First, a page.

Sauvageau showed that among other types of Phaeophyceae, the discoid or filamentous microscopic plantlets emerging from the developing zoospores are not sexed. Thus he concluded that this stage of development, which he called adelophyceae in contrast to that of macroscopic plants (delophyceae), is not that of a prothallium. Instead, this stage produces numerous zoospores that, if placed in culture, are capable of reproducing several generations of microscopic plantlets before reaching (under favorable conditions) the delophycean stage. Sauvageau gave the name plethysmothalli to these microscopic plantlets, which have no analogues among the other plants.

Sauvageau’s discoveries, which were made with simple culture techniques, greatly elucidated the extremely complex cycles of the brown algae. More concerned with facts than with theories, Sauvageau did not attempt to derive general conclusions from his many discoveries. Yet, these discoveries form the basis of all our present knowledge concerning Phaeophyceae—its classification and the evolution of its reproductive cycles.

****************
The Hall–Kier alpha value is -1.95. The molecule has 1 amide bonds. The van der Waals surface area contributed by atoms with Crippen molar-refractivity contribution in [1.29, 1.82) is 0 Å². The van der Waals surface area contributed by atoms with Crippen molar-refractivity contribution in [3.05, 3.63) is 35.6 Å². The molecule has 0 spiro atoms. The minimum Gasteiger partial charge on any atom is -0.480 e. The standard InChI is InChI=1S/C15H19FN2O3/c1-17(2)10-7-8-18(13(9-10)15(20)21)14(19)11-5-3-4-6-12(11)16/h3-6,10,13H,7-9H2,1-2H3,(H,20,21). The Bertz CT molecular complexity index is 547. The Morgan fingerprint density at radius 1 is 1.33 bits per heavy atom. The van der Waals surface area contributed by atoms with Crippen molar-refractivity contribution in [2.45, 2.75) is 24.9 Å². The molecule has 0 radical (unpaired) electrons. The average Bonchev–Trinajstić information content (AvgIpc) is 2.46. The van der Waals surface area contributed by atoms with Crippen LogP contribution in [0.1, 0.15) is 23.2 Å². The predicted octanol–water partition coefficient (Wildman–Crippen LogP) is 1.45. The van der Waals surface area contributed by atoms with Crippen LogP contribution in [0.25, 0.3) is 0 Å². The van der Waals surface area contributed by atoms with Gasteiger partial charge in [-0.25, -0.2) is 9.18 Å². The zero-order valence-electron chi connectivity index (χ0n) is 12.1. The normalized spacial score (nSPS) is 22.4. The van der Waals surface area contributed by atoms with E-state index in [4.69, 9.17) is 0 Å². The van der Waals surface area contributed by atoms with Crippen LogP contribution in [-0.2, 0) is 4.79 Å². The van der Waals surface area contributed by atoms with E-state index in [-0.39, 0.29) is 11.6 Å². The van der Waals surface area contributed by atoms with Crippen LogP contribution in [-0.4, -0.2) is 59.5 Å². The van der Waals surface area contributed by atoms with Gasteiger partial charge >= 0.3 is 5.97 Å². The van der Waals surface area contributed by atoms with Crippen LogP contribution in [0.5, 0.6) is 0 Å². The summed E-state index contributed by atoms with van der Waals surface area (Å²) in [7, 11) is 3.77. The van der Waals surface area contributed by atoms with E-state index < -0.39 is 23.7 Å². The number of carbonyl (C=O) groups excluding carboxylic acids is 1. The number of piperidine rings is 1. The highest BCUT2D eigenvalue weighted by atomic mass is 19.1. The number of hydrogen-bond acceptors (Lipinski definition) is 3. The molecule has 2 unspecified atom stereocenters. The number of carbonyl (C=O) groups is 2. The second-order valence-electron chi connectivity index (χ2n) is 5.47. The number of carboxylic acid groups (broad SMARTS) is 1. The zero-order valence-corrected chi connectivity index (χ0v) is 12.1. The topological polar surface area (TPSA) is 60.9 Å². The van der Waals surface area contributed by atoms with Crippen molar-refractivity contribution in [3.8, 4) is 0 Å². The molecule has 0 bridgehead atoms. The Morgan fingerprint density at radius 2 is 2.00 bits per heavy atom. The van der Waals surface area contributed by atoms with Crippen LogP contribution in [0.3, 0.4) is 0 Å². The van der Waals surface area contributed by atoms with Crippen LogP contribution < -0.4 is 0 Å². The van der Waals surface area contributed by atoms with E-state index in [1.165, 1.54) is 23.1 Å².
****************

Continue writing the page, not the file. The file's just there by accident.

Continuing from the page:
I. Original Works. Among Sauvageau’s works are “Remarques sur la reproduction des Phéosporées et en particulier des Ectocarpus,” in Annales des sciences naturelles, 8th ser., 2 (1896); “Sur quelques Myrionémacées (premier mémoire),” ibid., 5 (1898); “Les Cutlériacées et leur alternance de générations,” ibid., 10 (1899), 265–362; Remarques sur les Sphacélariacées, published in parts in Journal de botanique. 14–18 (1900–1904) and separately (Bordeaux, 1904, 1914): “A propos de Cystoseira de Banyuls at de Guethary,” Bulletin de la Station biologique d’Arcachon, 14 (1912); “Recherches sur les Laminaires des côtes de France,” Mémoires de l’Académie des sciences, 56 (1918); and Utilisation des Algues marines (Paris, 1920). A large number of papers was published in Bulletin de la Station biologique d’Arcuchon from 1905 to 1936.

II. Secondary Literature. See the obituary by P. Dangeard in Bulletin. Société botanique de France, 84 (1937), 13–18; and Bulletin de la Station biologique d’Arcachon, 34 (1937), 5–59; and J. Feldmann, “L’oeuvre de C. Sauvageau (1892–1936),” in Histoire de la botanique en France (Paris—Nice, 1954), 212–217.

Jean Feldmann